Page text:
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AMD Ryzen AOCC 1.0 Compiler Tuning Benchmarks

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  • AMD Ryzen AOCC 1.0 Compiler Tuning Benchmarks

    Phoronix: AMD Ryzen AOCC 1.0 Compiler Tuning Benchmarks

    On Friday I posted some benchmarks of AMD's new AOCC code compiler for Ryzen compared to LLVM Clang 4.0/5.0 and GCC 6/7/8. The AOCC 1.0 benchmarks on Ryzen 7 didn't offer much over LLVM Clang for which this "AMD Optimizing C/C++ Compiler" is based, but in this article are some tuning benchmarks.

    http://www.phoronix.com/vr.php?view=24680

  • #2
    Typo:

    Originally posted by phoronix View Post
    FLAC had failed to build when the stided-vectorization option was enabled.

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    • #3
      User mlau has said twice ([1], [2]) that using the -mtune flag together with -march (eg. -march=znver1 -mtune=haswell) improves performance noticeably. It would be nice if Michael tested this. Anyway, thanks for the updated benchmark.
      Last edited by Marc.2377; 05-21-2017, 12:17 PM.

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      • #4
        Originally posted by Marc.2377 View Post
        User mlau has said twice ([1], [2]) that using the -mtune flag together with -march (eg. -march=znver1 -mtune=haswell) improves performance noticeably. It would be nice if Michael tested this himself.
        I think AMD even said this in a slide deck a while back, that one of Zen's goals was to effectively leverage existing intel Haswell optimizations, so that Zen-specific optimizations were not really needed, allowing existing binaries to perform very well on Zen from day 1.

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        • #5
          I'd like to see a test with the -march=znver1 -mtune=haswell as well. Particularly if what you said about AMD actually targeting Zen for Haswell optimizations is true.

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          • #6
            So basically all those optimizations are useless. Furthermore, optimizing a binary for a particular CPU is absurd considering the binary is most likely going to be run in different CPUs. The correct way to do the optimizations is to create several code paths for different supported instruction sets in assembler. It's more work, yes, and only real programmers can do it, yes, but it is worth it.

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            • #7
              Originally posted by wargames View Post
              So basically all those optimizations are useless. Furthermore, optimizing a binary for a particular CPU is absurd considering the binary is most likely going to be run in different CPUs. The correct way to do the optimizations is to create several code paths for different supported instruction sets in assembler. It's more work, yes, and only real programmers can do it, yes, but it is worth it.
              You're not getting the picture.

              This is about the compilers themselves. It's not about a common practise of mediocrity. It's about when to choose a different compiler other than GCC and what gains to expect of them. For your need of mediocre results look no further than the results of -O and -O2.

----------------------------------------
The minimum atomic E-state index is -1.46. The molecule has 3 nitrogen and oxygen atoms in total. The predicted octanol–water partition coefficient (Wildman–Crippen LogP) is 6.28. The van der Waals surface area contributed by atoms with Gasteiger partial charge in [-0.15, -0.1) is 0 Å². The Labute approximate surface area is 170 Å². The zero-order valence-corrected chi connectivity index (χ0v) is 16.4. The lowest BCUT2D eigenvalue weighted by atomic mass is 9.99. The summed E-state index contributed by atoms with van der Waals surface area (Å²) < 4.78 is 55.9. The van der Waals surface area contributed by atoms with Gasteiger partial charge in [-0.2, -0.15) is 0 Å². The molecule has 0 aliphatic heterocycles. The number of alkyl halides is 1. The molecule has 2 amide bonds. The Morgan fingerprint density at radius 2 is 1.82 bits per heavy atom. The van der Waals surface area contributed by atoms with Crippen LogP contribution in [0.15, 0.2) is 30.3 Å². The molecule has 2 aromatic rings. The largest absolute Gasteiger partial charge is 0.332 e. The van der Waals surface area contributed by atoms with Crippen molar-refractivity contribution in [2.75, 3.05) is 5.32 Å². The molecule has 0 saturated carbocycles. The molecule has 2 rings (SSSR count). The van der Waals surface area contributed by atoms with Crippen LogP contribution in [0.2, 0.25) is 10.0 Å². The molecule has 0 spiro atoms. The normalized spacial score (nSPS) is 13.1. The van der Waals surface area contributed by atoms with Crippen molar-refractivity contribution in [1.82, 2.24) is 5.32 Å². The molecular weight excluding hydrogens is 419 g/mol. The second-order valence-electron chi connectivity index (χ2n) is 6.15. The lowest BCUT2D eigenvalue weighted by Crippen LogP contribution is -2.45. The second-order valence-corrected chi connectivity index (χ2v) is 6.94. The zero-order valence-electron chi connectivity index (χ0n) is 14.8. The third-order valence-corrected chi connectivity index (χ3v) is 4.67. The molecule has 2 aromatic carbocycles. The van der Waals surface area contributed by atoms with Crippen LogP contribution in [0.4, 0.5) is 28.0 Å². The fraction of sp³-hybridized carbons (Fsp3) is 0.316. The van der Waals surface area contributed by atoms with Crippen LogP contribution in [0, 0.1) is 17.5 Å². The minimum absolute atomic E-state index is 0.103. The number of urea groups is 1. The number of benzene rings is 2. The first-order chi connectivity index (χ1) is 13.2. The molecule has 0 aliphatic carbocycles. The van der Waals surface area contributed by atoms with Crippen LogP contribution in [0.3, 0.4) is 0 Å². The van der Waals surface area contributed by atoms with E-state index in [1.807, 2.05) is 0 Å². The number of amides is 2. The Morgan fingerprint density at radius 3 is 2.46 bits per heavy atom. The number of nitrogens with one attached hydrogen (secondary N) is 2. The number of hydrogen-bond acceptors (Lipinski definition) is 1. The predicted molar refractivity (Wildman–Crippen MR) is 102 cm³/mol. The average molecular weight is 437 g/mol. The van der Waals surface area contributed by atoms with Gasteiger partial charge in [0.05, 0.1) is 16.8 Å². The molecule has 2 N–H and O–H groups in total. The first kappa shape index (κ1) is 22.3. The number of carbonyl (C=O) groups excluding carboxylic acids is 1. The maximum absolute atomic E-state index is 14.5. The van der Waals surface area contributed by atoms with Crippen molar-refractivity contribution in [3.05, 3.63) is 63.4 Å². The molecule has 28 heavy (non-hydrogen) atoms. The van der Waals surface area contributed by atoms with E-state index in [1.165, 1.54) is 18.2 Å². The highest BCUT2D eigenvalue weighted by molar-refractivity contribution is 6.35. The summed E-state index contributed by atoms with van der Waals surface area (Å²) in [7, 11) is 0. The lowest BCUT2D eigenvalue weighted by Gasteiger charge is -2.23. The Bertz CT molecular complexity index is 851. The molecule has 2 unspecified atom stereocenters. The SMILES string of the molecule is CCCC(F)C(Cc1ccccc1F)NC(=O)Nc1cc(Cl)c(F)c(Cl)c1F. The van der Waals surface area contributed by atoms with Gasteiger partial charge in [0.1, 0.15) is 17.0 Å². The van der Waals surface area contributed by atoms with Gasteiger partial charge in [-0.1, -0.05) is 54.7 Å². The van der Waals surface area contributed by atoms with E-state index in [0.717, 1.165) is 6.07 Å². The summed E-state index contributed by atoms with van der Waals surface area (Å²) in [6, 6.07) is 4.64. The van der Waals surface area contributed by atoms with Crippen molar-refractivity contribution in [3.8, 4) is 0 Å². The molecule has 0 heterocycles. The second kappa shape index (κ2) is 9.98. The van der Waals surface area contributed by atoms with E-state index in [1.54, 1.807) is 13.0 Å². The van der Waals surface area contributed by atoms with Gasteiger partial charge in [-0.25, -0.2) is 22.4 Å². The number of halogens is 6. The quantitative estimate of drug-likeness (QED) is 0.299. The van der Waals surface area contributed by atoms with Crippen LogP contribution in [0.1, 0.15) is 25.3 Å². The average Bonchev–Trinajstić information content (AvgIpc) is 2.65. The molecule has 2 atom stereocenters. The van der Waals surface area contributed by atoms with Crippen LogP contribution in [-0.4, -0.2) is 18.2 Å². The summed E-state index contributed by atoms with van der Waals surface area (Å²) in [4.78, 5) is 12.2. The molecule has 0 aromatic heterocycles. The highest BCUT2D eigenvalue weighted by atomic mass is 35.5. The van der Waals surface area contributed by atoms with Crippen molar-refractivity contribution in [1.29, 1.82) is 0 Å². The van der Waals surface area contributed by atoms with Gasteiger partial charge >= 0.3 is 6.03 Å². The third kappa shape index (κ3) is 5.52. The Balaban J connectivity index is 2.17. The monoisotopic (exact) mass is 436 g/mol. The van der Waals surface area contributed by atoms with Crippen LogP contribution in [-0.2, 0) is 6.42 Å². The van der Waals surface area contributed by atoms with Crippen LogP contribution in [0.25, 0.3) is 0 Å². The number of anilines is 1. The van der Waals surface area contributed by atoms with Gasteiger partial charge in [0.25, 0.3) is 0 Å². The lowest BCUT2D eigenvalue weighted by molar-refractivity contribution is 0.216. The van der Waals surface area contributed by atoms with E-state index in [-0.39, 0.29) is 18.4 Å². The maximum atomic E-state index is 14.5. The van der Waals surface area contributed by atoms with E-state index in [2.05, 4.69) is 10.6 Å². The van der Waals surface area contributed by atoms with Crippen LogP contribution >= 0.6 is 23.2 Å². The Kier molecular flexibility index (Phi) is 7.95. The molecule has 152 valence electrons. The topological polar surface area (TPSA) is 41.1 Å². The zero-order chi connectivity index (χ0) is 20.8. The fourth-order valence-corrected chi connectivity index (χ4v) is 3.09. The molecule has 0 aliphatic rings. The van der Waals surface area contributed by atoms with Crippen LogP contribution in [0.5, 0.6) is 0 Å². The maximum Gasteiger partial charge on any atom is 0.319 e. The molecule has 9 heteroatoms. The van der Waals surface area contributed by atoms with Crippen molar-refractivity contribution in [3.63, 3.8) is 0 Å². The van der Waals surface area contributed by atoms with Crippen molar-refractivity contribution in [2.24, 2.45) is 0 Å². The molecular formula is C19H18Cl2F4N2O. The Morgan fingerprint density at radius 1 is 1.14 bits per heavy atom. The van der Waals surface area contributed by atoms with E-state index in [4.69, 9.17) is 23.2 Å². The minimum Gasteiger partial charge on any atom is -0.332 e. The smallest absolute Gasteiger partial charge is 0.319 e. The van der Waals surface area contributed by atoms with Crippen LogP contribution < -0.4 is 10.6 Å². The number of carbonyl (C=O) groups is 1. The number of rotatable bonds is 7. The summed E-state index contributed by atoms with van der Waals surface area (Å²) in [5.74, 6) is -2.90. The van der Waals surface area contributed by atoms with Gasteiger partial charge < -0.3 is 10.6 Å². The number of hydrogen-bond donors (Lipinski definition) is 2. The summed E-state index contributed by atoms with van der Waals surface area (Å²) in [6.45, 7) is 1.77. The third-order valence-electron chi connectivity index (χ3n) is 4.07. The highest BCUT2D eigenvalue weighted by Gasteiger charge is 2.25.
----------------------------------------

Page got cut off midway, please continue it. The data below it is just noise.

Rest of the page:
But when you want to know more then you will have to look at all the available compilers and all their options. What stands out today will become tomorrows default, because of the competition. If it wasn't for the competition then we'd all still be using ancient versions of gcc and only compile with -g, with only the "daredevils" using -O.

              So, no, these optimizations are not useless at all. Perhaps your opinion on the topic can be seen as useless. Hopefully you'll upgrade to a better opinion soon.

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              • #8
                Originally posted by wargames View Post
                So basically all those optimizations are useless. Furthermore, optimizing a binary for a particular CPU is absurd considering the binary is most likely going to be run in different CPUs. The correct way to do the optimizations is to create several code paths for different supported instruction sets in assembler. It's more work, yes, and only real programmers can do it, yes, but it is worth it.
                Ah yes, the biggest problem of all open source projects, there's always too much free workforce. A specific assembly optimization is relevant for 6 months, then a new architecture will appear.

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                • #9
                  While in previous comparisons including -O2 and -O3 they often were very close, there used to be also a few tests where -O3 was more than 10% faster. At the same time, there seem to be fewer cases where -O3 is a bit slower. What happened?

                  (Of course, it is still nice to get 1% - 4% improvements by the mere flip of a switch.)

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                  • #10
                    Originally posted by caligula View Post

                    Ah yes, the biggest problem of all open source projects, there's always too much free workforce. A specific assembly optimization is relevant for 6 months, then a new architecture will appear.
                    this is where FMV comes in, no need to write assembly to achieve this

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